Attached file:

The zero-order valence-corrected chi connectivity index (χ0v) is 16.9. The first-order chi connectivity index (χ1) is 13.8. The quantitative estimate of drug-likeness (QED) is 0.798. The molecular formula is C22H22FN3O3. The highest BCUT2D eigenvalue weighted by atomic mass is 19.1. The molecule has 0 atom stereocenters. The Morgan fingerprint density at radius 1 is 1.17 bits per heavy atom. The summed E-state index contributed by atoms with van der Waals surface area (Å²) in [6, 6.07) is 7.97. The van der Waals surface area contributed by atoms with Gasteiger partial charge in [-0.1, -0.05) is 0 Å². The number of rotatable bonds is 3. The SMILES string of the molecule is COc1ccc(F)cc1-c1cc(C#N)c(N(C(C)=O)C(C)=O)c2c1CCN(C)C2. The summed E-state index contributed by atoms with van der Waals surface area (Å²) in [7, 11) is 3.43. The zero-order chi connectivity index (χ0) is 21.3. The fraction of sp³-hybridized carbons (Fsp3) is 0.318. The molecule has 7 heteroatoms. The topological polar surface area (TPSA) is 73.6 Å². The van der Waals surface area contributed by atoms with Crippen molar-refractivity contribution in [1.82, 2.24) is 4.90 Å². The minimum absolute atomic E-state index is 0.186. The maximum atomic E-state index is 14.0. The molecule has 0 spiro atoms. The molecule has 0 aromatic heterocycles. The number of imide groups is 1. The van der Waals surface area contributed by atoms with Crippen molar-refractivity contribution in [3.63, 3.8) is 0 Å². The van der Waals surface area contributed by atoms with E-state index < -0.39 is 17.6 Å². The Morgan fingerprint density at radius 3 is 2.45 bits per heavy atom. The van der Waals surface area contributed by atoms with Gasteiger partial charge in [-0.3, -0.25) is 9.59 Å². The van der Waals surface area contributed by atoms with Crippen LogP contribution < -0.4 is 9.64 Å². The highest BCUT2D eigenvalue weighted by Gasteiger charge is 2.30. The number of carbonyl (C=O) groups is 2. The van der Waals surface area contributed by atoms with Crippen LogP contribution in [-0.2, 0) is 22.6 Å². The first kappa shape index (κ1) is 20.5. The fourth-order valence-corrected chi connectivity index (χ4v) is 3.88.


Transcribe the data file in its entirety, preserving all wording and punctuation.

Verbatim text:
The zero-order valence-corrected chi connectivity index (χ0v) is 16.9. The first-order chi connectivity index (χ1) is 13.8. The quantitative estimate of drug-likeness (QED) is 0.798. The molecular formula is C22H22FN3O3. The highest BCUT2D eigenvalue weighted by atomic mass is 19.1. The molecule has 0 atom stereocenters. The Morgan fingerprint density at radius 1 is 1.17 bits per heavy atom. The summed E-state index contributed by atoms with van der Waals surface area (Å²) in [6, 6.07) is 7.97. The van der Waals surface area contributed by atoms with Gasteiger partial charge in [-0.1, -0.05) is 0 Å². The number of rotatable bonds is 3. The SMILES string of the molecule is COc1ccc(F)cc1-c1cc(C#N)c(N(C(C)=O)C(C)=O)c2c1CCN(C)C2. The summed E-state index contributed by atoms with van der Waals surface area (Å²) in [7, 11) is 3.43. The zero-order chi connectivity index (χ0) is 21.3. The fraction of sp³-hybridized carbons (Fsp3) is 0.318. The molecule has 7 heteroatoms. The topological polar surface area (TPSA) is 73.6 Å². The van der Waals surface area contributed by atoms with Crippen molar-refractivity contribution in [1.82, 2.24) is 4.90 Å². The minimum absolute atomic E-state index is 0.186. The maximum atomic E-state index is 14.0. The molecule has 0 spiro atoms. The molecule has 0 aromatic heterocycles. The number of imide groups is 1. The van der Waals surface area contributed by atoms with Crippen molar-refractivity contribution in [3.63, 3.8) is 0 Å². The van der Waals surface area contributed by atoms with E-state index < -0.39 is 17.6 Å². The Morgan fingerprint density at radius 3 is 2.45 bits per heavy atom. The van der Waals surface area contributed by atoms with Gasteiger partial charge in [-0.3, -0.25) is 9.59 Å². The van der Waals surface area contributed by atoms with Crippen LogP contribution < -0.4 is 9.64 Å². The highest BCUT2D eigenvalue weighted by Gasteiger charge is 2.30. The number of carbonyl (C=O) groups is 2. The van der Waals surface area contributed by atoms with Crippen LogP contribution in [-0.2, 0) is 22.6 Å². The first kappa shape index (κ1) is 20.5. The fourth-order valence-corrected chi connectivity index (χ4v) is 3.88.